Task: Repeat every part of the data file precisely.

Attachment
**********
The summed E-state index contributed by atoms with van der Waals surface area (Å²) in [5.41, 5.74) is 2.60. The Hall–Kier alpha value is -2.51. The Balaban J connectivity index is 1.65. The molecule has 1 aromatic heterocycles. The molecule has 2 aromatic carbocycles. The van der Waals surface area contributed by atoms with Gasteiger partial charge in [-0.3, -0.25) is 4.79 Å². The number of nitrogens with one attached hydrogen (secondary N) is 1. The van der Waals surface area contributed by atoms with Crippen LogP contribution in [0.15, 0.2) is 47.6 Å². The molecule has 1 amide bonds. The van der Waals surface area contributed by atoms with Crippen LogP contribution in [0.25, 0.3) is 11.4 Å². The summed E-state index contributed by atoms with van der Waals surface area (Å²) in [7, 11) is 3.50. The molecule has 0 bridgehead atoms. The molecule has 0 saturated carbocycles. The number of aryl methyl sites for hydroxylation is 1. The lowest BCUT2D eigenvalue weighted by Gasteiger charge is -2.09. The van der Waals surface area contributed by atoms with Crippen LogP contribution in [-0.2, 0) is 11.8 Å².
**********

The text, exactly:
The summed E-state index contributed by atoms with van der Waals surface area (Å²) in [5.41, 5.74) is 2.60. The Hall–Kier alpha value is -2.51. The Balaban J connectivity index is 1.65. The molecule has 1 aromatic heterocycles. The molecule has 2 aromatic carbocycles. The van der Waals surface area contributed by atoms with Gasteiger partial charge in [-0.3, -0.25) is 4.79 Å². The number of nitrogens with one attached hydrogen (secondary N) is 1. The van der Waals surface area contributed by atoms with Crippen LogP contribution in [0.15, 0.2) is 47.6 Å². The molecule has 1 amide bonds. The van der Waals surface area contributed by atoms with Crippen LogP contribution in [0.25, 0.3) is 11.4 Å². The summed E-state index contributed by atoms with van der Waals surface area (Å²) in [7, 11) is 3.50. The molecule has 0 bridgehead atoms. The molecule has 0 saturated carbocycles. The number of aryl methyl sites for hydroxylation is 1. The lowest BCUT2D eigenvalue weighted by Gasteiger charge is -2.09. The van der Waals surface area contributed by atoms with Crippen LogP contribution in [-0.2, 0) is 11.8 Å².